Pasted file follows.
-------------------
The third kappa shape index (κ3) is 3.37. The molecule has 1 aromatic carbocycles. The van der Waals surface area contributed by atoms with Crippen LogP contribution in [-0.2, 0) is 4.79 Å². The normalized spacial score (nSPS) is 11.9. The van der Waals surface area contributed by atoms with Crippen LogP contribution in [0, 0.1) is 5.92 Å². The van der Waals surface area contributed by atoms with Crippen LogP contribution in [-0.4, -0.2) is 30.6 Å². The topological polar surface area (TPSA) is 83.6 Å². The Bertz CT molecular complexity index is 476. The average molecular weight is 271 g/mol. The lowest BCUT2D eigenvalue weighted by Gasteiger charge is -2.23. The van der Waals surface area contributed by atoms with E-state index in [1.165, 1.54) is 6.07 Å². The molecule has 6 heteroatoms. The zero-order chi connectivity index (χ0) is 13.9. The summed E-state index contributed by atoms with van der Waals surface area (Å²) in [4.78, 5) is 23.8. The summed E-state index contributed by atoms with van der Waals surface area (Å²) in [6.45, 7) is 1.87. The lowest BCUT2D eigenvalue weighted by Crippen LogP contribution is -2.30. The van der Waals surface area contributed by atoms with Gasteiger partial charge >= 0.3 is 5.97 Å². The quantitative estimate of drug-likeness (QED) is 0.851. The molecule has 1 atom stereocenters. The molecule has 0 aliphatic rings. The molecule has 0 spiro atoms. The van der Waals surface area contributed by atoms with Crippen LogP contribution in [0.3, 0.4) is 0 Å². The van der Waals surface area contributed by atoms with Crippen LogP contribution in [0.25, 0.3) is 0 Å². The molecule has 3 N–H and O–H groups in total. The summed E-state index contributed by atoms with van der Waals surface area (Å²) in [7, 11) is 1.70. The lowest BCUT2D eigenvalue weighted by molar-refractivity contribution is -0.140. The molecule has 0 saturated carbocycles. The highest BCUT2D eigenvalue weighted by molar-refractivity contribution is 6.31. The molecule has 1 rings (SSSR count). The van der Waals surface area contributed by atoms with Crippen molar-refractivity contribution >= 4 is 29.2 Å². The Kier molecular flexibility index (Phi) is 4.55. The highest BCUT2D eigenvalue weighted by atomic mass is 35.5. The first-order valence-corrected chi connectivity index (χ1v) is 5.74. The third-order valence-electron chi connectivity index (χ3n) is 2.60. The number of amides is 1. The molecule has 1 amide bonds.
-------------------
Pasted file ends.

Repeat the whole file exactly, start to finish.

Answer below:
The third kappa shape index (κ3) is 3.37. The molecule has 1 aromatic carbocycles. The van der Waals surface area contributed by atoms with Crippen LogP contribution in [-0.2, 0) is 4.79 Å². The normalized spacial score (nSPS) is 11.9. The van der Waals surface area contributed by atoms with Crippen LogP contribution in [0, 0.1) is 5.92 Å². The van der Waals surface area contributed by atoms with Crippen LogP contribution in [-0.4, -0.2) is 30.6 Å². The topological polar surface area (TPSA) is 83.6 Å². The Bertz CT molecular complexity index is 476. The average molecular weight is 271 g/mol. The lowest BCUT2D eigenvalue weighted by Gasteiger charge is -2.23. The van der Waals surface area contributed by atoms with E-state index in [1.165, 1.54) is 6.07 Å². The molecule has 6 heteroatoms. The zero-order chi connectivity index (χ0) is 13.9. The summed E-state index contributed by atoms with van der Waals surface area (Å²) in [4.78, 5) is 23.8. The summed E-state index contributed by atoms with van der Waals surface area (Å²) in [6.45, 7) is 1.87. The lowest BCUT2D eigenvalue weighted by Crippen LogP contribution is -2.30. The van der Waals surface area contributed by atoms with Gasteiger partial charge >= 0.3 is 5.97 Å². The quantitative estimate of drug-likeness (QED) is 0.851. The molecule has 1 atom stereocenters. The molecule has 0 aliphatic rings. The molecule has 0 spiro atoms. The van der Waals surface area contributed by atoms with Crippen LogP contribution in [0.3, 0.4) is 0 Å². The van der Waals surface area contributed by atoms with Crippen LogP contribution in [0.25, 0.3) is 0 Å². The molecule has 3 N–H and O–H groups in total. The summed E-state index contributed by atoms with van der Waals surface area (Å²) in [7, 11) is 1.70. The lowest BCUT2D eigenvalue weighted by molar-refractivity contribution is -0.140. The molecule has 0 saturated carbocycles. The highest BCUT2D eigenvalue weighted by molar-refractivity contribution is 6.31. The molecule has 1 rings (SSSR count). The van der Waals surface area contributed by atoms with Crippen molar-refractivity contribution >= 4 is 29.2 Å². The Kier molecular flexibility index (Phi) is 4.55. The highest BCUT2D eigenvalue weighted by atomic mass is 35.5. The first-order valence-corrected chi connectivity index (χ1v) is 5.74. The third-order valence-electron chi connectivity index (χ3n) is 2.60. The number of amides is 1. The molecule has 1 amide bonds.